They also make decisions together, remembering that sometimes running a family business can be fraught with its own kind of perils. “Respect for others is utmost when you’re dealing with family because every family member has a different view of their future and their needs,” says Cheryl. “So, understanding where they’re coming from is important; you have to be a good listener. We basically all have the same goal, which is to serve the customer, and treat everybody fairly and with respect, and have a good reputation as a family. It’s a road that you travel, year by year, as everybody grows and develops. In this family, I have employee relations, Joel has expertise in marketing, and my cousin Jay has an accounting degree, so he’s budget-minded. And I think putting all our ideas together to come up with well-rounded plans seems to work out. And John and Herm instilled that early on – customers are our future and if we don’t recognize that and be selfish, we may not be around. So, all three of us have that as a code of ethics. Customers are important, respect for one another is important, and hopefully we can grow into the future generations with that in mind.”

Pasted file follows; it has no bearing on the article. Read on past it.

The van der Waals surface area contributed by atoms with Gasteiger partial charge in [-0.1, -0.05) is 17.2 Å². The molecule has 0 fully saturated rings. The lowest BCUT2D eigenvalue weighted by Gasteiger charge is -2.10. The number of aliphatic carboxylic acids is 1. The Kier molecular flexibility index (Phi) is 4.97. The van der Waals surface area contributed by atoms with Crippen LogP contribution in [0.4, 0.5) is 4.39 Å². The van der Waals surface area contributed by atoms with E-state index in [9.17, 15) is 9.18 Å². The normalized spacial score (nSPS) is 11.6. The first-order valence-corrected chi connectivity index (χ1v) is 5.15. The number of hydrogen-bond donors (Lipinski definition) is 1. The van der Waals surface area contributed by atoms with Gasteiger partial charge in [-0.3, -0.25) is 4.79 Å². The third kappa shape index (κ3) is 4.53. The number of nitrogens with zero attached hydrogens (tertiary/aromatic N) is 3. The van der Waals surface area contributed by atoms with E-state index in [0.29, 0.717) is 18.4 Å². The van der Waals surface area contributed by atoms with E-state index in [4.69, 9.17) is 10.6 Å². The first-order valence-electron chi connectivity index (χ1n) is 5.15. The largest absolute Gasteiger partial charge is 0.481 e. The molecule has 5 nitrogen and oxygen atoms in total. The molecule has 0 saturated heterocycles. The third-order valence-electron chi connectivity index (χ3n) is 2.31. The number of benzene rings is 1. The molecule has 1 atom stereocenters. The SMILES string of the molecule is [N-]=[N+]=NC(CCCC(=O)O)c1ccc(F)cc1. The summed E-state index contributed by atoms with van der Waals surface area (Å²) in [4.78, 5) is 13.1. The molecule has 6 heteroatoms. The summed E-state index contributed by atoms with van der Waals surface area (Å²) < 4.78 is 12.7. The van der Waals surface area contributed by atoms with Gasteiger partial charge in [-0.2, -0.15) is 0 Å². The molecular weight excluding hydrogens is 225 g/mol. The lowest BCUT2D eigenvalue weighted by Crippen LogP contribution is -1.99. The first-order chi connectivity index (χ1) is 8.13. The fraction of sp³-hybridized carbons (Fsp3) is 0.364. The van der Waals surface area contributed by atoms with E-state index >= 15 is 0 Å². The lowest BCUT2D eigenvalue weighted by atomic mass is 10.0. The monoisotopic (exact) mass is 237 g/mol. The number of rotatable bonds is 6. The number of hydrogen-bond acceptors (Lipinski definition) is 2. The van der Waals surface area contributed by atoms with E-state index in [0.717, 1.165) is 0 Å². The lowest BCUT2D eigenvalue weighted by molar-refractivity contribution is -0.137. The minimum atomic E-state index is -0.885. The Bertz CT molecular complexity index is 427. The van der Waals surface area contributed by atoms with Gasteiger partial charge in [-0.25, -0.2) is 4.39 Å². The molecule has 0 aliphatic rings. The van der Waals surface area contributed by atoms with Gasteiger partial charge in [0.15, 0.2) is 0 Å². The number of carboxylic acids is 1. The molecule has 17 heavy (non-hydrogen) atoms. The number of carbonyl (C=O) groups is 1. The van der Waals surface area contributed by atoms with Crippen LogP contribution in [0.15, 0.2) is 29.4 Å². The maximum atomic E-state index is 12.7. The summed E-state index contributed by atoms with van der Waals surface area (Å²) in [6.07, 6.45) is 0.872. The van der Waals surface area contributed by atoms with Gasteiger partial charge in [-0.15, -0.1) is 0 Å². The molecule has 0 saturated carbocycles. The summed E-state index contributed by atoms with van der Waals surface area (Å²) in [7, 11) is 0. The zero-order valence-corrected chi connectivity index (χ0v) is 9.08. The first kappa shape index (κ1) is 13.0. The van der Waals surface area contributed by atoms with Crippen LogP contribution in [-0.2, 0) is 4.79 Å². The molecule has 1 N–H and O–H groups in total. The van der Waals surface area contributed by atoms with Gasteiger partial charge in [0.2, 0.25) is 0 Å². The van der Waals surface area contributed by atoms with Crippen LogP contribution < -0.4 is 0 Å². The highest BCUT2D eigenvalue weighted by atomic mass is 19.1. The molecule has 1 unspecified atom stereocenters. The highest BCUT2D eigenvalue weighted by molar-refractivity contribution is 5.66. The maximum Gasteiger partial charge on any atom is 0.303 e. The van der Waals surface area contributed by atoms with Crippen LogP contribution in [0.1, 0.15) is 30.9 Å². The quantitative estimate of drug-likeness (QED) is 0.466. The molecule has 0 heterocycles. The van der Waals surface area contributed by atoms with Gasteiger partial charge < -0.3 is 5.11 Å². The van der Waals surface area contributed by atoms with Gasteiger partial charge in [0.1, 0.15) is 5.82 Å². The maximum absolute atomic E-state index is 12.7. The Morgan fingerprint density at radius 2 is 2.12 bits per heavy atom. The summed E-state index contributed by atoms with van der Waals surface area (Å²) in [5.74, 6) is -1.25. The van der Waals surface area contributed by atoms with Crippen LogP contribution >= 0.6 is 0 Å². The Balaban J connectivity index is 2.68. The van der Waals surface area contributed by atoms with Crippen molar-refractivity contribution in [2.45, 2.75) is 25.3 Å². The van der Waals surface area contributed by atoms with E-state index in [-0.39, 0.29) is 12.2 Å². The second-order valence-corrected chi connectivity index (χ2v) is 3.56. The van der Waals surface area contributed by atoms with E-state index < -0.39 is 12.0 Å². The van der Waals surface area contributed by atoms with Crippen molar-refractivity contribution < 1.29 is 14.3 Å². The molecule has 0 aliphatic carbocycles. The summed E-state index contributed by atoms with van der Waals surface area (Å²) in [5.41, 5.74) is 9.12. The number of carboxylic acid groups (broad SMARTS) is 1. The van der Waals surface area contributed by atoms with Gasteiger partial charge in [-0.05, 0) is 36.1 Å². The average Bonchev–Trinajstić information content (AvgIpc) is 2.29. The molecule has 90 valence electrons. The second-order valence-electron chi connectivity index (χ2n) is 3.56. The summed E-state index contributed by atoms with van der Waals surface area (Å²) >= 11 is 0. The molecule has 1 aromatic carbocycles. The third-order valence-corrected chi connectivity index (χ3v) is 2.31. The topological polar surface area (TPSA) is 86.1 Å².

Joel agrees, but with one caveat: “When I look at other second generation dealers that I know in the business, I think one of the things that has helped us is that John and Herm had the foresight to have each store owned and operated autonomously on a daily basis. So, that way, we can kind of have our own domain. We do things differently and the fact that I don’t have to bounce every daily operational idea off my brother and cousin makes things easier. But we come together very democratically for the larger Group decisions – three decision-makers and the majority wins. And we all respect that.”

Even though the Group still operates with its traditional family values intact, car buying and car selling have both changed radically since John and Herm’s day. Aaron Nelson, Cheryl’s son, explains a bit about the former: “Most people, nowadays, with everything online, are just a couple of clicks away from getting a price,” he says. “They can essentially shop at five different dealers in a matter of minutes. I do the internet sales, now, and I spend all my hours with internet leads, phone calls, and people calling in and asking, ‘Is that car available; is this available?’ And the first thing they’ll tell you is, ‘I’m also looking at other cars just like it.’ It could be different makes, but if it’s the same size vehicle, they might be looking at a Nissan, a Honda, a Toyota, and you have to win them over with why your brand is better. So, the competitiveness is definitely there on the internet; it’s the first step of shopping around.”